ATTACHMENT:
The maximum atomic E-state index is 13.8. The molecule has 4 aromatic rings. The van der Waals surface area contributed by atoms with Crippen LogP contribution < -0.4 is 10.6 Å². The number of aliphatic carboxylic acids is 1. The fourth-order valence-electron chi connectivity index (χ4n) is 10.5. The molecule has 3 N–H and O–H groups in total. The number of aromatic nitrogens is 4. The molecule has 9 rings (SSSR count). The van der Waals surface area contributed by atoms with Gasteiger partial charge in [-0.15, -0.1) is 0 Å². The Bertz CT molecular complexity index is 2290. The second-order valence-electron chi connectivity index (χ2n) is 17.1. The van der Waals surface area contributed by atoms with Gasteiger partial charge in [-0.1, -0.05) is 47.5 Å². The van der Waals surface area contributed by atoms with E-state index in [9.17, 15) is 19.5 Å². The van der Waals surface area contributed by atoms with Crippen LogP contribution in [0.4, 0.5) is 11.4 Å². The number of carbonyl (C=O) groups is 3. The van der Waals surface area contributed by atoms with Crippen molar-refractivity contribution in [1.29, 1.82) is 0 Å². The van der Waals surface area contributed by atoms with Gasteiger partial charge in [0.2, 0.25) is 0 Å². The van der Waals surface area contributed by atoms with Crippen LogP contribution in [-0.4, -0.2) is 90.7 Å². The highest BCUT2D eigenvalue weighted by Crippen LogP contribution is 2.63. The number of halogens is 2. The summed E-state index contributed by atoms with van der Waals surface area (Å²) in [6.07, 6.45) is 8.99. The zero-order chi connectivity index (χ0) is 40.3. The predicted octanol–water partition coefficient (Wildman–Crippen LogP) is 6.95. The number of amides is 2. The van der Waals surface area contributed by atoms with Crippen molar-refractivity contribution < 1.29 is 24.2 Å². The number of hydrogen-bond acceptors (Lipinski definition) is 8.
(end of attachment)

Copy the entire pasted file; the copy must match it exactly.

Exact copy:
The maximum atomic E-state index is 13.8. The molecule has 4 aromatic rings. The van der Waals surface area contributed by atoms with Crippen LogP contribution < -0.4 is 10.6 Å². The number of aliphatic carboxylic acids is 1. The fourth-order valence-electron chi connectivity index (χ4n) is 10.5. The molecule has 3 N–H and O–H groups in total. The number of aromatic nitrogens is 4. The molecule has 9 rings (SSSR count). The van der Waals surface area contributed by atoms with Gasteiger partial charge in [-0.15, -0.1) is 0 Å². The Bertz CT molecular complexity index is 2290. The second-order valence-electron chi connectivity index (χ2n) is 17.1. The van der Waals surface area contributed by atoms with Gasteiger partial charge in [-0.1, -0.05) is 47.5 Å². The van der Waals surface area contributed by atoms with E-state index in [9.17, 15) is 19.5 Å². The van der Waals surface area contributed by atoms with Crippen LogP contribution in [0.4, 0.5) is 11.4 Å². The number of carbonyl (C=O) groups is 3. The van der Waals surface area contributed by atoms with Crippen molar-refractivity contribution in [1.29, 1.82) is 0 Å². The van der Waals surface area contributed by atoms with Gasteiger partial charge in [0.2, 0.25) is 0 Å². The van der Waals surface area contributed by atoms with Crippen LogP contribution in [-0.4, -0.2) is 90.7 Å². The highest BCUT2D eigenvalue weighted by Crippen LogP contribution is 2.63. The number of halogens is 2. The summed E-state index contributed by atoms with van der Waals surface area (Å²) in [6.07, 6.45) is 8.99. The zero-order chi connectivity index (χ0) is 40.3. The predicted octanol–water partition coefficient (Wildman–Crippen LogP) is 6.95. The number of amides is 2. The van der Waals surface area contributed by atoms with Crippen molar-refractivity contribution < 1.29 is 24.2 Å². The number of hydrogen-bond acceptors (Lipinski definition) is 8.